Nacht und Traume


9th September - 14th October 2017



2017.Edit-2 2 2017.Edit

©2020 Nelson Diplexcito All rights reserved

Nacht und Traume

Jake Clark


Nelson Diplexcito


Howard Rogers

Dedicated to Rosa Lee, painter 1957 - 2009

The three of us came together as a result of visiting each other's studios to look at paintings. We found that we had a common passion for the act of painting and what that meant for us and our lives. We are not interested in irony, or in having a lazy detachment from the painting. We believe in the singular image and that painting lives in its emtional power to portray the sensations of being alive. We also had a frustration with the way painting is seen through reproductions and we wanted to put on an exhibition that celebrates the sheer physical presence of painting.


We gave ourselves a series of headings to jot down some thoughts on why and how we do it.



Why You Paint?


JC I paint to create and invent a world, which is distinctive and particular to the medium. It's like a parallel universe to the real, yet somehow talks about reality. It also provides a structure to make "pictures". Chasing or finding a new image is always a challenge, in opening up lines of enquiry. Finally, the object of the painting offers a lot of complexity within its surface. Painting can be very dense in its physicality and its meaning.


ND When I was younger, working in London as an artist, I used to feel a kind of underlying pressure to be a part of the 'art scene', go to openings, be seen, hang out with the right crowd, form groups, etc. I had very little interest in any of these things then and my interest really hasn't developed. What I am saying is that I  prefer  the solitariness of the studio to the preview evening and I hsave an allergy to the scene, the network and to the club. Through design or default, when I am painting or drawing, when I am in the studio I feel this is what I should be doing, this is where I belong and I feel closer to the world then I do outside of the studio. I agree with Howard, painting for me comes from a kind of dark energy that is at work. If I consider what it is that I am doing, to give presence through paint, to bring a form into the light seems to me a kind of in extremis activity. When I consider the painters I return to and what I am interested in making, the commonality is to make paintings that communicate the intensification of existence. I do not mean expression, intensification is much closer to what interests me in painting and when I am painting I feel most attuned to this.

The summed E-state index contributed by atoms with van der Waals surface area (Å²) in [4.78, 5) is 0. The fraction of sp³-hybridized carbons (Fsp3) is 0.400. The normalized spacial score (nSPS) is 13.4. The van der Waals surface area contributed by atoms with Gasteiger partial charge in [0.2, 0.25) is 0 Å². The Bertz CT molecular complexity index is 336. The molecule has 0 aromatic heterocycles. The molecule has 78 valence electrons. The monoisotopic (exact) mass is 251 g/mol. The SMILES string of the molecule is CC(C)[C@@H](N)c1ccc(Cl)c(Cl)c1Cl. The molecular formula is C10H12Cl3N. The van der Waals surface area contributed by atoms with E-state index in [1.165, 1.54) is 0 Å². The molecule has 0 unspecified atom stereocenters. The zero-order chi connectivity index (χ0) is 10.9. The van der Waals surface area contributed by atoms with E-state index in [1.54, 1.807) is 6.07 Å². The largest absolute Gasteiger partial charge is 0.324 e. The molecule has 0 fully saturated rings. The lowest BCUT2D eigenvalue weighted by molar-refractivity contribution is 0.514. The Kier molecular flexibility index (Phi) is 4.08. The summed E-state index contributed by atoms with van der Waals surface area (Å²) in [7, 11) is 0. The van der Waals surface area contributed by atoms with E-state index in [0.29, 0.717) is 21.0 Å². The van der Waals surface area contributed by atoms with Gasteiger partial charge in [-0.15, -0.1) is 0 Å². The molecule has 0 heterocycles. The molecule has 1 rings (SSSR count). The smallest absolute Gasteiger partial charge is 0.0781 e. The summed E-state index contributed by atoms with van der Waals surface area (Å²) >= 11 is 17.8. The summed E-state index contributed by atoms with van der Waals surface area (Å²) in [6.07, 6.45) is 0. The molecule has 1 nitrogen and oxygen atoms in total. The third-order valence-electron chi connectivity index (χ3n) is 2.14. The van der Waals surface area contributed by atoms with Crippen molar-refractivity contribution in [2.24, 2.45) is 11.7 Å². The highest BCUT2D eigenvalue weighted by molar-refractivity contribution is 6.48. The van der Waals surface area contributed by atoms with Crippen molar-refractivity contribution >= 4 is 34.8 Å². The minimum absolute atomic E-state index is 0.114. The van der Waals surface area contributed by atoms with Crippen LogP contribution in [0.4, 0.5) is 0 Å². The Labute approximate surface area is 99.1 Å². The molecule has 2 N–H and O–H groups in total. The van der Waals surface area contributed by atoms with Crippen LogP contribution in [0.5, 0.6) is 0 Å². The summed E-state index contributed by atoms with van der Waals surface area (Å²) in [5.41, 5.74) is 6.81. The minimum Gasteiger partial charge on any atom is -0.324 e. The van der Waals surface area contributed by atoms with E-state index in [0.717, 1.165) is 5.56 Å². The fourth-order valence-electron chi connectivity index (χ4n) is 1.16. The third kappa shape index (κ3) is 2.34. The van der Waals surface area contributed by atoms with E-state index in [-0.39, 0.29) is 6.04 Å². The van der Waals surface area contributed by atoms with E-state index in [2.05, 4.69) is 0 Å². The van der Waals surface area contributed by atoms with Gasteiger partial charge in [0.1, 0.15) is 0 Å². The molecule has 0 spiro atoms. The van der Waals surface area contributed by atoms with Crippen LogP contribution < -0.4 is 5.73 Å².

HR I paint to make things real, to give a face to feelings. The enigma at the heart of our relationship which speaks darkly to our everyday lives. Painting calms my disgust and gives space for heroics.



The Studio Environment


JC Some of my ideas are generated from the ongoing 2D and 3D experimentations within the studio space. For example, the left over paint from my palette gets applied to a 3D model. This in turn will  be photographed and then used in a collage. The waste products of the process always go back into the production of the work. This has become my subject matter. The studio detritus becomes transformed and made "epic" via this restless to-ing and fro-ing.


ND There is precariousness to things, so thee is a kind of urgency about getting down to the work. Thee is a lot of delaying tactics but eventually you are compelled to do it, knowing that it will not paint itself. These delaying tactics are also a kind of hesitation, as you know that the demands of painting are such that it will take all that you have got.